I also hope that readers will take it for what it is: an attempt by a Western writer with little knowledge of Arabic, Arabia, Islam, and Muslims using her own Western, 21st century values, ideals and emotions to portray an unrecognizable version of the well-known and well-documented story of Aishah.
If Jones had set out to tell the “untold” or an “alternative” story of the heroism and courage of Aishah, she could have saved herself the trouble. The Lady Aishah has already been seen as a heroine and revered as a role model by Muslim women since the beginning of Muslim history.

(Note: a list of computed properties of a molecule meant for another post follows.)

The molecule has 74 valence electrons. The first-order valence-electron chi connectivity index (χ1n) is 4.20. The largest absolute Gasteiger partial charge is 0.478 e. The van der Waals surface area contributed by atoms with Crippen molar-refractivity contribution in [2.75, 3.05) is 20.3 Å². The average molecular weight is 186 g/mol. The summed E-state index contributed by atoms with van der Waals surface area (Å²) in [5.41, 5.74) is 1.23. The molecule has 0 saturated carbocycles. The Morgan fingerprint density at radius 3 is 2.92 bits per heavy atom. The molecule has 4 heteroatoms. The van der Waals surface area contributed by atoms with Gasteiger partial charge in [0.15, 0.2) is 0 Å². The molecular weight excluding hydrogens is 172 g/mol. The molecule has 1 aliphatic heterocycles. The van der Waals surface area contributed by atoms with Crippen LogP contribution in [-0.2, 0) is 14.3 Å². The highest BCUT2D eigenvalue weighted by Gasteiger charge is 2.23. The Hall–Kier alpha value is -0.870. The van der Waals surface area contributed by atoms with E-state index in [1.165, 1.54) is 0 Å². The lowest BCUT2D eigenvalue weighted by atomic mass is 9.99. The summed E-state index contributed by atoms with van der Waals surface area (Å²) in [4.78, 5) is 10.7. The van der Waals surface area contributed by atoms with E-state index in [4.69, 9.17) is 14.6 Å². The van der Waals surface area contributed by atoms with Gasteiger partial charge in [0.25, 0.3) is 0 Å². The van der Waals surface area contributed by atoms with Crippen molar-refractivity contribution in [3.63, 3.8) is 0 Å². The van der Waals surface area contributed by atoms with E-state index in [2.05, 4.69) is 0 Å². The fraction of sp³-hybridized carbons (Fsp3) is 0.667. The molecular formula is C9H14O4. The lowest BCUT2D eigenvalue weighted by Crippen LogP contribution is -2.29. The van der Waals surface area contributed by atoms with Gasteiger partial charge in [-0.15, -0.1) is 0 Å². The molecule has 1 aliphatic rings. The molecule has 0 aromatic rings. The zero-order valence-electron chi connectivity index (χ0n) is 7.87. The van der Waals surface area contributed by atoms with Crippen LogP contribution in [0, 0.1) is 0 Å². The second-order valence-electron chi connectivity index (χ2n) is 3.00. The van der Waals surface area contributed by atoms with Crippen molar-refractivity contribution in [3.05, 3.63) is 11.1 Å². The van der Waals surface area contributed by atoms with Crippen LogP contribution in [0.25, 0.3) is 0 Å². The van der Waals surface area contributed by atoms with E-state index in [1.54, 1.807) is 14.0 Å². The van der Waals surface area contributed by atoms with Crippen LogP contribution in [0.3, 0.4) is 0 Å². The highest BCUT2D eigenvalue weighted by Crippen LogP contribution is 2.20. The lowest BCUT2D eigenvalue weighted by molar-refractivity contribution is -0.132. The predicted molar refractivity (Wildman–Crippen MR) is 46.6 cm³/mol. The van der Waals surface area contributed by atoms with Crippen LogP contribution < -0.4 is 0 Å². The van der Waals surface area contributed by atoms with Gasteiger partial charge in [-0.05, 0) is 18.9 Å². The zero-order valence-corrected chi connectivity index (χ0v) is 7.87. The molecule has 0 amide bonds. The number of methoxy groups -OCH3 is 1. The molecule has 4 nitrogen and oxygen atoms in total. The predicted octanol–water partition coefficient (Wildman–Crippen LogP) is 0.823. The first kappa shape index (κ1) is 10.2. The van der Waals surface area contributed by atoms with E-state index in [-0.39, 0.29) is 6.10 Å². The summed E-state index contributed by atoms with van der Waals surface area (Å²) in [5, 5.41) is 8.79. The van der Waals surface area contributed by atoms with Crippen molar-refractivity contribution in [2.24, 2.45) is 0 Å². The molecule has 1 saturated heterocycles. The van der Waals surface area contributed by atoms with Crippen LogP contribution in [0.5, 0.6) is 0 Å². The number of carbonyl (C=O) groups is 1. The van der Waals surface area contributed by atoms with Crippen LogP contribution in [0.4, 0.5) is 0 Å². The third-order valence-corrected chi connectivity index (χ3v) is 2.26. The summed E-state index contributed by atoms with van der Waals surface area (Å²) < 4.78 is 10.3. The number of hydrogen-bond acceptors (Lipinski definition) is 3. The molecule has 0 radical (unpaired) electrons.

Marwa Elnaggar is a writer, a poet, and a consultant to Reading Islam. She has traveled extensively throughout Asia, Europe, and the US. She holds an MA in English and Comparative Literature from the American University in Cairo. She has been studying Islam in Cairo, Egypt for the past eight years and currently teaches Qur’an on a volunteer basis. She can be contacted via email@example.com. This review was originally published in IslamOnline, with an update published yesterday.